What’s with the name of the place I’m chilling out at, you ask?  There’s a quality to the area that is “wrecked” or “ruined”, suggestive of some mass-destructive event that occurred from which the locale has never recovered.  It’s lush, green, and isolated (for now) from the vast high blood pressure world of history and the iron rule.

It’s also a headwater, a fountain of sub-natural energy in the psychological plane of experience.  Pouring out is a grease, a resin if you like of wild energy growing out of the desolation.  Like a flower in the mud of a dung heap.  Very likely the whole mystery of it will fade as the intrusions of the clickers and droids arrive.

For now, the place is like entering an alternate world where ghosts tend the fields and the landscape swallows you up to see what you taste like.  The trees and stone barriers, star marks and rusting material give witness to a way of life removed from what we are told to think of as “inevitable progress”.  Yeah, the inevitable progress of the grave, buddy.  Go back and tell it to the Post.

It’s the off season, and the weekday, so there’s three “groups” at the campsite out of twenty-five or so spots besides us.  Spread out along the hillside, the trees absorb human speech for their own amusement.  We’re the wildernesses’ version of short-term disposable entertainment.

Even during the day, if you stay on the path, there’s a sense of life-forces of many kinds relating to one another.  Some good, some not so good.  I got to walk the paths by myself and feel again the primordial sensation of being at one with nature, and it’s unconscious dangers.  Bear poop.  Twisted ankles on rocky, root-infested slopes.  Losing your mind and being possessed by natural forces that have nothing to do with personal, conscious relationships.

Cue Lola Heatherton:  “It’s so scary!  Baaa-haha-haaa!”

The gang decides to climb a nearby mountain.  The mountain has acquired a certain reputation, as we’ve only been talking about it for the four years we’ve been running to this place to get back on an even keel.  It’s a steep, hour and a half climb to a splendid view.  It takes us three and a half hours to work out our overall adventure.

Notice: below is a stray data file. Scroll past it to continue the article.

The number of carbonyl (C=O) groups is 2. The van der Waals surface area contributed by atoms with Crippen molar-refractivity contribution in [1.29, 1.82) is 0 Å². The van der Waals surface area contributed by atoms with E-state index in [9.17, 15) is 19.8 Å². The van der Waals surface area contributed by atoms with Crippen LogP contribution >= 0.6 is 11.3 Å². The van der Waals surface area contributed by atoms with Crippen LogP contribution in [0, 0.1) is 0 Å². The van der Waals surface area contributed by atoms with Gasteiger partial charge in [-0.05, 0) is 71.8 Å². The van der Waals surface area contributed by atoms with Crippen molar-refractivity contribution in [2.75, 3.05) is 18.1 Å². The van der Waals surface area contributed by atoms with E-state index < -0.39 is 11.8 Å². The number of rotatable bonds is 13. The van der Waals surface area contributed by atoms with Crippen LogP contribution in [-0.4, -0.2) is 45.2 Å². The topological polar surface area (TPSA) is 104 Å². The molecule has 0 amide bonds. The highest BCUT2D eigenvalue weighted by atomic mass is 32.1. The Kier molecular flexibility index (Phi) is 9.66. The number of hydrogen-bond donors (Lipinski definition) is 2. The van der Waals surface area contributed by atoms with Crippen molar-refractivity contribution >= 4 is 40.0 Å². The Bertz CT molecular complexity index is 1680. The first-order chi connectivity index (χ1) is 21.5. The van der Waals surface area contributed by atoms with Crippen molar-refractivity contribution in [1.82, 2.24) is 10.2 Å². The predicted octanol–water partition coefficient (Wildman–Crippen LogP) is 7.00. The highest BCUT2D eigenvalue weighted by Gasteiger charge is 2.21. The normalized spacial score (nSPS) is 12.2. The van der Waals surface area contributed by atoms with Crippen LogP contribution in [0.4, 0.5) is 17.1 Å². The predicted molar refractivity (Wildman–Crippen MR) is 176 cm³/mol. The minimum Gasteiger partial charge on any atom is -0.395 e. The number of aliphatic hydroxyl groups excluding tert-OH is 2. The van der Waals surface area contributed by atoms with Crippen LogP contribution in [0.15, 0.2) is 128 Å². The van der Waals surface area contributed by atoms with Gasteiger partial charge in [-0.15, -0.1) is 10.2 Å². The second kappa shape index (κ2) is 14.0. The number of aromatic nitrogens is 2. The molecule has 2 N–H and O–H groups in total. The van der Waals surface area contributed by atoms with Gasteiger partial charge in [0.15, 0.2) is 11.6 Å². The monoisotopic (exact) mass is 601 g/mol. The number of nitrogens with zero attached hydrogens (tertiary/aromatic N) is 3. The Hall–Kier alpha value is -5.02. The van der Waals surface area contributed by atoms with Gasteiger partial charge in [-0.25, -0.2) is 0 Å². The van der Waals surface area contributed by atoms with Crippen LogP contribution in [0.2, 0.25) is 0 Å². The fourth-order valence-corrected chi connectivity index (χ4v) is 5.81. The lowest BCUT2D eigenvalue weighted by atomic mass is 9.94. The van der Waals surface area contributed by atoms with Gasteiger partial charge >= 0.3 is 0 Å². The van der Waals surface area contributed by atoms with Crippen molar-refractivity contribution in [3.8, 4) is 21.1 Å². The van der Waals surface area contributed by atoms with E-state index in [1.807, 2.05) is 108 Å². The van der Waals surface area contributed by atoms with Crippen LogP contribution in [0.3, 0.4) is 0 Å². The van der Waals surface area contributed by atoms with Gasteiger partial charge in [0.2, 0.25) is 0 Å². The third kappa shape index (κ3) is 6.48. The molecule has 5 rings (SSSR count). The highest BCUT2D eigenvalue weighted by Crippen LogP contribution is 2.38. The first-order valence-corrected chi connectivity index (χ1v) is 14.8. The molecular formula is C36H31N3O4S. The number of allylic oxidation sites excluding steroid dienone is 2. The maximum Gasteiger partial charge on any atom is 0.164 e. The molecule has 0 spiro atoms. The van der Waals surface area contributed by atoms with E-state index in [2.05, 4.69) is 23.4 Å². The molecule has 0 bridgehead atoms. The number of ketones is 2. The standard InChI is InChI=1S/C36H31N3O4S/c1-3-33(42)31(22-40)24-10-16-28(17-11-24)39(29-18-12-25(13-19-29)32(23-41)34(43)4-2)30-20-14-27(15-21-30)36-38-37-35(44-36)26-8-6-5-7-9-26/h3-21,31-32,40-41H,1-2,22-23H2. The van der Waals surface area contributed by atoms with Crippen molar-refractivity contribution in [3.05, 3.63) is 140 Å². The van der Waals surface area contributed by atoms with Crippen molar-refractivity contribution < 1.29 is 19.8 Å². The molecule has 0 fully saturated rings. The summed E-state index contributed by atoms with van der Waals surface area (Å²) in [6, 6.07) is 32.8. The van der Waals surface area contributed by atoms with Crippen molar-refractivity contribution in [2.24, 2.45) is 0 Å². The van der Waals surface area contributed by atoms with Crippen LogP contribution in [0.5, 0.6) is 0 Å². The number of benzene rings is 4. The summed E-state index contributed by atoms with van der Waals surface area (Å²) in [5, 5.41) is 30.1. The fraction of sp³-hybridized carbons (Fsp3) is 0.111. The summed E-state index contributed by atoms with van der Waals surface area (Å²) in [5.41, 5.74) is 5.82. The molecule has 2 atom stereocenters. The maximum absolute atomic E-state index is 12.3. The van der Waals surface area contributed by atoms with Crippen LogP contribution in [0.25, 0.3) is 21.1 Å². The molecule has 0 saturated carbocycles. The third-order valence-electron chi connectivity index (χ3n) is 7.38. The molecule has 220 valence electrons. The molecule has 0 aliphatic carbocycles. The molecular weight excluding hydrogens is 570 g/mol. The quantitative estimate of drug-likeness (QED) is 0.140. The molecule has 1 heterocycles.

The two couples we meet are both going down the way they came up.  We go up one way, decide to try a shortcut and end up taking the long way back to a point where we can descend safely.  K gets to go on a scouting mission and sees a view only she can bear witness to.  The gang melts down over the need to get down before we run out of BLT sandwiches, water, and sanity points.

I packed us plenty of warm clothing and rain gear, plus some snacks and flashlights.  We’re prepared, but the trek ends up being a long and hard one for us all to take.  Our feet start to hurt two hours in, and thanks to the map and compass we don’t lose hope.  But I keep thinking this is how people end up on the news.  They go into the wilderness unprepared or they go too far and make a wrong turn.  We come close to the edge several times, but somehow we stick together despite the arguing and make it back to a trail that makes sense.

Then it’s the long haul back to the vehicle, down the steep slope through the horse poop and winding paths to safety.  The trek becomes a question of how long people can keep going before they stumble and injure themselves.  It must be the promise of rum punch, chimney-roasted hotdogs, and brownies & ice cream that keeps us whole through the misery.

Out on the deck with a body shock that won’t hit until the next day, we munch our food in thanks.  I toss a bowl full of cherry tomatoes out into the darkness for the Chicken Cow.  That’s all he gets this time.